More Santa Fe Blizzard Express

Hermleigh, Texas, December 24, 2009

Hermleigh, Texas, December 24, 2009

Roscoe, Texas, December 24, 2009

Roscoe, Texas, December 24, 2009

Jack Matthews, Roscoe, Texas, December 24, 2009

Farm Fields, Slaton, Texas, December 24, 2009

We had been keeping up with weather forecasts before we left at 5:00 a.m. CST from our home in Mingus, Texas.  The weather forecasts on December 23, indicated that the Arctic snow front would pass through the Texas Panhandle and Oklahoma, bypassing our route on Interstate 20 to Sweetwater, Roscoe north to Lubbock, then Clovis, Santa Rosa, Santa Fe.

On December 24, we left Mingus, temperature 37 degrees.  We first encountered snowflakes in Eastland, Texas, but before that, only minutes out of Ranger, Texas, a Federal Express double-trailer had overturned, indicating, perhaps, high cross winds.

The snowflakes would not subside until we reached Lubbock at 2:00 p.m.

We did not encounter snow accumulating on the road until Sweetwater where we made a rest stop.  At Sweetwater, the temperature was below 30 degrees.  By the time we reached the turnoff to Roscoe, Texas, then north to Lubbock, the snow had accumulated on the highway and the wind blew the snow to a white out for a few seconds every so often.  The turn off at Roscoe was treacherous because a white out suddenly occurred at the intersection and I had to “feel” the turn for a few seconds.  At that point, I decided to go into Roscoe and put the cable-chains on the back wheels of the F-250. We also considered staying put and waiting the storm out and Highway Department to clear the roads.

The F-250 I drive is a 2003, the last year they made the 7.3 liter diesel engine.  Our F-250 is maintained precisely to the Ford Motor Company’s guidelines, plus a few of our own.  As a consequence, we have 240,000 plus miles and it pulls a twenty-six foot tack and stock trailer or a flatbed with a DX-55 Case tractor.  We had a full fuel tank, blankets, phones, and food and water.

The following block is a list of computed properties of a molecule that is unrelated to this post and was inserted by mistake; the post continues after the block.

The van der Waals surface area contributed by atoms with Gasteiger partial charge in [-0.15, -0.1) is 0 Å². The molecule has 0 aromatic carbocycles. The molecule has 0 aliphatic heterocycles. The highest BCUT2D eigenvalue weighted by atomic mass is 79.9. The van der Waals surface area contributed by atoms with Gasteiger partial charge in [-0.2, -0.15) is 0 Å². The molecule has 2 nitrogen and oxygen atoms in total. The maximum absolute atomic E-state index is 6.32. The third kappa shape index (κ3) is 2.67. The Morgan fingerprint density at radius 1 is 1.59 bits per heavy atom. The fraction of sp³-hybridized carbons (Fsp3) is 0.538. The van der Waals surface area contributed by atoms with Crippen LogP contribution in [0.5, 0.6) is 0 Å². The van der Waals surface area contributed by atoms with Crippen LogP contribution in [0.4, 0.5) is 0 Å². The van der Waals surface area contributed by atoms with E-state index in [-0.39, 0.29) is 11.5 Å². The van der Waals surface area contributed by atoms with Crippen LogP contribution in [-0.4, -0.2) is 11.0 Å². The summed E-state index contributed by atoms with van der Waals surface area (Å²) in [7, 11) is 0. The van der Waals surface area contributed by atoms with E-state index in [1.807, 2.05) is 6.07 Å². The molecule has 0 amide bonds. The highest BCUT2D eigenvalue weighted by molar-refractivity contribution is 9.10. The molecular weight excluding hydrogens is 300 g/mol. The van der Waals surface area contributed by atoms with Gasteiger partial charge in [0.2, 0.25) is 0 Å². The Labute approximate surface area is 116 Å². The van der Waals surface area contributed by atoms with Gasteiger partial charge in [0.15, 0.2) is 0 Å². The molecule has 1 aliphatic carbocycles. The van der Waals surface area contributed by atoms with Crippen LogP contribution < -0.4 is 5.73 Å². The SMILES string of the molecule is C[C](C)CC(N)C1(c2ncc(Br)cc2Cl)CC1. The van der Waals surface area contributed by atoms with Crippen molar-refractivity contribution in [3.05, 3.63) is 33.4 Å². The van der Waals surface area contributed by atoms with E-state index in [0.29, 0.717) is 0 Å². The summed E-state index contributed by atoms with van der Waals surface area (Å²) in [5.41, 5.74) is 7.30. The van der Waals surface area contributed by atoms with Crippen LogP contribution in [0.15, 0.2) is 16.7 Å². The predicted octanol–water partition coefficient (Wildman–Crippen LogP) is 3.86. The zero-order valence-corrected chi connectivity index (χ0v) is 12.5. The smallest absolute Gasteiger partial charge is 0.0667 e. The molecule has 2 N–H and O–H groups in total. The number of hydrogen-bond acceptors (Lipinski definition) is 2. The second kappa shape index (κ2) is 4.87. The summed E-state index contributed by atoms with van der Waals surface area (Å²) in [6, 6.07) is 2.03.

At Roscoe, I put the chains on and we ventured out again on the highway to Lubbock.  At Hermleigh, we stopped at an Allsup’s for a rest stop but the convenience store was closed.  Our daughter in Lubbock called by cell and said that there was a thirty-two car pileup at Post, so we first decided to go from Snyder to Lamesa, then Santa Fe by various routes, but the latest reports at Allsup’s from truck drivers indicated that the wreck had been cleared.

The wind turbines at Roscoe and Hermleigh were hidden by the snowstorm, but occasionally the wind would die down and we saw the giant turbines, less than a quarter-of-a-mile away, slowly turning in the storm.  Nothing else but snow and the turbines.  We maintained a long distance between ourselves and the car or truck in front of us to give us time to stop.  Yet, we did not have the respect from cars in back of us.  Truckers, however, gave us space.  Since we had chains and traction, I could ease over and let cars and trucks pass us.  Several cars that passed us we later saw in the ditch or median.